Star Wars Kid: “This is the story of a man marked by an image from his childhood”
In 1962, director Chris Marker made a short fiction film entitled La Jetée. It plays like a photonovel: a collage of black-and-white stills, with a simple voiceover on the soundtrack. The anonymous voice begins his story with this sentence: “This is the story of a man marked by an image from his childhood.”
When he was a child, the man in question had been shocked to see a stranger die on an airport observation deck. The film seems haunted by that image, ingrained in the film stock as if imprinted in the protagonist’s memory. We explore the museum of his memories feeling like we are immersed in a fragmented photo album, in a maze with no exit.
La Jetée is one of the works that preoccupied and inspired me while I made the documentary Star Wars Kid: The Rise of the Digital Shadows. In a very literal way, it’s clear to me that, just like Marker’s protagonist, Ghyslain Raza was marked by an image from his childhood. For millions of people all over the planet, his identity is defined by the infamous video that immortalized a two-minute slice of his life.
The thing that spoke to me most, though, is how Marker incites us to reflect on our relationship to memory and its impact on how we perceive the world. In his vaguely futuristic storyline, he even incorporates a mirror game whereby the hero must revisit his past and time-travel into the future to save his present-day existence.
The “Star Wars Kid” video changed Ghyslain Raza’s life. It was posted online without his consent a little over 40 years after the release of La Jetée. Although it originated from an isolated act rather than a process of creative and philosophical reflection, it prompts us to explore much the same ground, that of stories and images that populate our lives and give them meaning—or usurp them.
Overnight, Ghyslain’s digital doppelgänger was drawn out of the shadows and into harsh light. That stolen moment even gave rise to a modern myth that, almost 20 years later, has taken control of part of his life story. That’s why, right from the start, I felt it was crucial that the documentary deal not only with his past, but also—and especially—that it give him the opportunity to focus attention on the man he has now become.
A long time ago, in a restaurant not so far away…
I first met Ghyslain around 10 years ago. My friend Jonathan Trudel, a journalist with L’Actualité magazine at the time, had been in touch with him for a while. It was in a 2013 article by Jonathan that Ghyslain broke his silence for the first time.
That first time we met, in a restaurant in Trois-Rivières, we quickly understood that we would have to be patient. If Ghyslain was going to agree to be involved in a documentary, we’d have to look beyond the anecdotal aspect. If he was going to step out of the shadows and tell his story on camera, it had to serve a purpose. That might seem obvious, but it’s easier said than done. What message should we send? What tone would we adopt? And above all, how would we go about respecting Ghyslain and standing by him in a process that would inevitably put him back in the spotlight? All told, it took about 10 years for the stars to align for us.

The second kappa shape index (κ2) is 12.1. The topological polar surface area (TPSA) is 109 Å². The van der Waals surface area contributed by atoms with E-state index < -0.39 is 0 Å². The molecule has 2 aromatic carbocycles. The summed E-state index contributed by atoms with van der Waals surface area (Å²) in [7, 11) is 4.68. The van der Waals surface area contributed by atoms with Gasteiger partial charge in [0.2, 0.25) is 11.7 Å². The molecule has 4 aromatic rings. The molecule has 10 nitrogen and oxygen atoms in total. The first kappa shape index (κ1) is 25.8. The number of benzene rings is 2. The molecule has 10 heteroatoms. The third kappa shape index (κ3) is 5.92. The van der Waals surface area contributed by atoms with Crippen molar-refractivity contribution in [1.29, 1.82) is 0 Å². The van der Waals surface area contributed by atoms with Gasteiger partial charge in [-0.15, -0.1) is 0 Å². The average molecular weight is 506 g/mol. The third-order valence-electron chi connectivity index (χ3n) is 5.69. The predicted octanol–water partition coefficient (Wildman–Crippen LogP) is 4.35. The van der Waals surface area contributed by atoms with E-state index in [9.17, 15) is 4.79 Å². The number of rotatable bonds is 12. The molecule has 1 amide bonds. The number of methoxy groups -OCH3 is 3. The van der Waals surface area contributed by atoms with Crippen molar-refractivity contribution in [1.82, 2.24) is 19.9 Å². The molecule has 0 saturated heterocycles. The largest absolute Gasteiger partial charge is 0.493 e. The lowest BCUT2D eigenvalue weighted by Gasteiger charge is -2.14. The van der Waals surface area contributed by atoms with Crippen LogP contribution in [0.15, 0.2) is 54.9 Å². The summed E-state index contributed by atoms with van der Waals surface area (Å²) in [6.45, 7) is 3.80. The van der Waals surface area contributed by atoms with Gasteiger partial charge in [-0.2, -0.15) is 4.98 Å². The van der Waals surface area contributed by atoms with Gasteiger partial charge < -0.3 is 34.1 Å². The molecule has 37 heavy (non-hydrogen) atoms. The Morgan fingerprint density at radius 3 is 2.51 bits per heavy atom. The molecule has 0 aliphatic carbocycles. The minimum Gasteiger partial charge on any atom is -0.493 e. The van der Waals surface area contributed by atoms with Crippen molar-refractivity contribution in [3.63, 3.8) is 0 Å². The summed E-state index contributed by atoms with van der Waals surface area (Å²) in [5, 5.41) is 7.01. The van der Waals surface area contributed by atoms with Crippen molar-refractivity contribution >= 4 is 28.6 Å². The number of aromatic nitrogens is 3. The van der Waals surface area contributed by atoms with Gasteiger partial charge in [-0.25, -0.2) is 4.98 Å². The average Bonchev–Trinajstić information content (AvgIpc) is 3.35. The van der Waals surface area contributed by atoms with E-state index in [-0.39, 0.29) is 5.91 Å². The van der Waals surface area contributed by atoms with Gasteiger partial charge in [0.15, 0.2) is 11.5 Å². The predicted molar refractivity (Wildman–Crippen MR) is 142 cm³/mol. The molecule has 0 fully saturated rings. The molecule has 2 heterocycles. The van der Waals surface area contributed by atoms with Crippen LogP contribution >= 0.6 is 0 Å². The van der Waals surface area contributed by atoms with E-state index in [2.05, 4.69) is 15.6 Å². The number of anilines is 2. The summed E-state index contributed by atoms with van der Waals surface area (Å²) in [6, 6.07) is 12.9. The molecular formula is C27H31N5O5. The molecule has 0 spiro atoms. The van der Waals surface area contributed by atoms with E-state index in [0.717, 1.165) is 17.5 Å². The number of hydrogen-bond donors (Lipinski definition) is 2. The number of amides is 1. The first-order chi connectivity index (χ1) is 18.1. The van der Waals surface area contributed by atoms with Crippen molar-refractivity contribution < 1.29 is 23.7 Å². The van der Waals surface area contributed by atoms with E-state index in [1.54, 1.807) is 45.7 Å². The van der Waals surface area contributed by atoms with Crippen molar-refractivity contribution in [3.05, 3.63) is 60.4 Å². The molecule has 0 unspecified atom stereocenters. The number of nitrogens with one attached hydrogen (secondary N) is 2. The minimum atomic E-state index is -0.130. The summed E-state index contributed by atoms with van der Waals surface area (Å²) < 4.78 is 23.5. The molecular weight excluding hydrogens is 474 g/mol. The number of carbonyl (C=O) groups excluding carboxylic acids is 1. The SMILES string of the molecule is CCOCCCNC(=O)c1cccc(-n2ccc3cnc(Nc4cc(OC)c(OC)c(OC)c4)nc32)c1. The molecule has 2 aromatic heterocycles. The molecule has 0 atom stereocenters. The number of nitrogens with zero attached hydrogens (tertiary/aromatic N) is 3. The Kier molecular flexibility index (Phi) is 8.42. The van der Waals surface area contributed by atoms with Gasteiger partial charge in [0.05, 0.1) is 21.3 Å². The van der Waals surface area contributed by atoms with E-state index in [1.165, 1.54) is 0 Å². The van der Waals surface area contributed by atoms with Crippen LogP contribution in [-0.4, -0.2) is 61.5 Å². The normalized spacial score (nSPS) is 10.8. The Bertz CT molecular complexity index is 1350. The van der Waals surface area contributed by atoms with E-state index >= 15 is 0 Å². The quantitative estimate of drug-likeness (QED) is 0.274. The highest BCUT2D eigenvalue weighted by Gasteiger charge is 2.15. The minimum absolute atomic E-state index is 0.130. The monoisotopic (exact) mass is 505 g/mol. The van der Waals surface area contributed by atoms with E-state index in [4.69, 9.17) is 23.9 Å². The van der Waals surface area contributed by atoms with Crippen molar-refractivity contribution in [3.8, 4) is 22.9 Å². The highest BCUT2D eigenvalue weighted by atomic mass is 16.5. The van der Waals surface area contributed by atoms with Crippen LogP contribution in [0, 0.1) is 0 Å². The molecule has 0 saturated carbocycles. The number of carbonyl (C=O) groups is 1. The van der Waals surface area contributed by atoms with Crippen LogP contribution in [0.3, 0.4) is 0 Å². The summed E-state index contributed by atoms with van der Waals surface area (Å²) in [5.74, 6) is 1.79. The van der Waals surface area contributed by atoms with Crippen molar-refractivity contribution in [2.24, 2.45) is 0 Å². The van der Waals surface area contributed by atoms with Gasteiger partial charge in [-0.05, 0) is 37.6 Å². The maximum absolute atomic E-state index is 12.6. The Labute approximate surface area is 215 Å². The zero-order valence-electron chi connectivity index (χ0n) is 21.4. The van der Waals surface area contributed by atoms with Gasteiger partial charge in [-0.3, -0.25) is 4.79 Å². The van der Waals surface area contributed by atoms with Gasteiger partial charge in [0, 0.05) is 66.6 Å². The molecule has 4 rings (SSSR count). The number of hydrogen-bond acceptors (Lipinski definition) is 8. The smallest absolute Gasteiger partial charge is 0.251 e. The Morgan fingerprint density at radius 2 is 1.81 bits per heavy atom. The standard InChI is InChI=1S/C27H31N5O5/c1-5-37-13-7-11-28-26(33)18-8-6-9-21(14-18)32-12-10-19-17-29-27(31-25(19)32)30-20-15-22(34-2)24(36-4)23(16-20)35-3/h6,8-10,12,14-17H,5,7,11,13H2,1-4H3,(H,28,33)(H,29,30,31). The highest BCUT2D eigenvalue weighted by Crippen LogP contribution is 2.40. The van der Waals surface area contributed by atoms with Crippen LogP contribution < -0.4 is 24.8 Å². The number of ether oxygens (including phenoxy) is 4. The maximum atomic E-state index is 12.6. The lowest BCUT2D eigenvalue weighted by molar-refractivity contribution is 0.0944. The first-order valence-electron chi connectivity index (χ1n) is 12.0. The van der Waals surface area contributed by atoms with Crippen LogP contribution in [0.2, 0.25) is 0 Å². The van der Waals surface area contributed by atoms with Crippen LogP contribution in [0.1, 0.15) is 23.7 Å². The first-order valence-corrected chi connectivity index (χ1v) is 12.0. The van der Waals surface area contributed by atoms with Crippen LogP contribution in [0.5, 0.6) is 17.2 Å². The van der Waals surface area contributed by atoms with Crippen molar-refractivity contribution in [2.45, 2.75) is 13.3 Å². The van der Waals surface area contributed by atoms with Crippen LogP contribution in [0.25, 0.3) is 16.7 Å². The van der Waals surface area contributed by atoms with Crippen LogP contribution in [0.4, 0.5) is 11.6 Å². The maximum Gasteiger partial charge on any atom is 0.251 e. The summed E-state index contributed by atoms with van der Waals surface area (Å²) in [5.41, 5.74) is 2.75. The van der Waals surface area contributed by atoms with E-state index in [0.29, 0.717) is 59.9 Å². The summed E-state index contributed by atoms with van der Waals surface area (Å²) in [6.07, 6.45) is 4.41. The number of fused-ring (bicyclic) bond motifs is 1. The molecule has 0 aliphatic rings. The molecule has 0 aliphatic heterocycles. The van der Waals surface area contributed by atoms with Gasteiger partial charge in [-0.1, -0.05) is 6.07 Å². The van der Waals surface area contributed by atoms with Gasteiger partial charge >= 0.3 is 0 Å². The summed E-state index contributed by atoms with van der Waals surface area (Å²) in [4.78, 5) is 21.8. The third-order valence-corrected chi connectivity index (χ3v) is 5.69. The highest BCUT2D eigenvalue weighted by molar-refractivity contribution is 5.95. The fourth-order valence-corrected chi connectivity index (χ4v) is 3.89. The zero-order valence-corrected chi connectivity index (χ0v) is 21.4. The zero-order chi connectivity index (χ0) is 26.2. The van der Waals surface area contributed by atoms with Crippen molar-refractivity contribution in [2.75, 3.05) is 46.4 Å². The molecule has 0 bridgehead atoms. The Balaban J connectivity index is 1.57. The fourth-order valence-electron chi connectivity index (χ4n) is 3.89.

Seen from outside, that may seem a tad long. Ultimately, though, that period of maturation allowed a true bond of trust to develop between us. Although those many meetings weren’t captured onscreen, I sincerely believe that the relationship we established is reflected in the authenticity of the flashes of life and conversations that we did shoot.
Right from the beginning of my career, I’ve had opportunities to explore all kinds of sensitive subjects. But I’d never felt responsibility on this scale before. How would I avoid the pitfalls of being too superficial? How would I protect Ghyslain’s integrity and dignity while taking an unflinching look back on a traumatic, humiliating part of his life? How would we return agency over his story without exploiting him? I didn’t find any magic formula. I’m not even sure that we did steer clear of those traps.
The one certainty, though, is that once it came time to start shooting, I had to set my doubts aside. With some degree of naiveté, I decided to trust my instincts. I wanted to bring some light to a dark story—simple as that. Instead of losing myself in a maze of doubt, I decided to live in the moment. The only promise I made to myself was to be able to look Ghyslain in the eye after the film was done. I put together a crew who were steeped in humanity. Best-in-class creators, but people above all, who would be able to capture the great qualities of our protagonist but also his fragility. Really good people.
What I didn’t expect was how much of an impact this film would have on me. I haven’t shut down my social media accounts. And I don’t spend any less time staring at my phone screen every day. Sorry. The change I’m talking about is more of a human than an ideological shift in awareness.
My best memories of the production are the meetings and conversations of the past 10 years. The many evenings that Jonathan, Ghyslain and I spent talking about the project. The authentic, beautiful conversations that form the heart of the documentary. The conversations with the crew, both on location and in the editing room.
The most telling thing for me is that despite differences in their life stories, memories and traumas, people can come together to pool their talents, ideas and sensibilities. They can come together around a goal that’s greater than the sum of its parts. Whether it’s telling a story that isn’t their own or—if the stars align—helping another human being take back control of their story.
Thank you to everyone who believed in this project and helped make it a reality.
Thank you, Ghyslain, for placing your trust in us.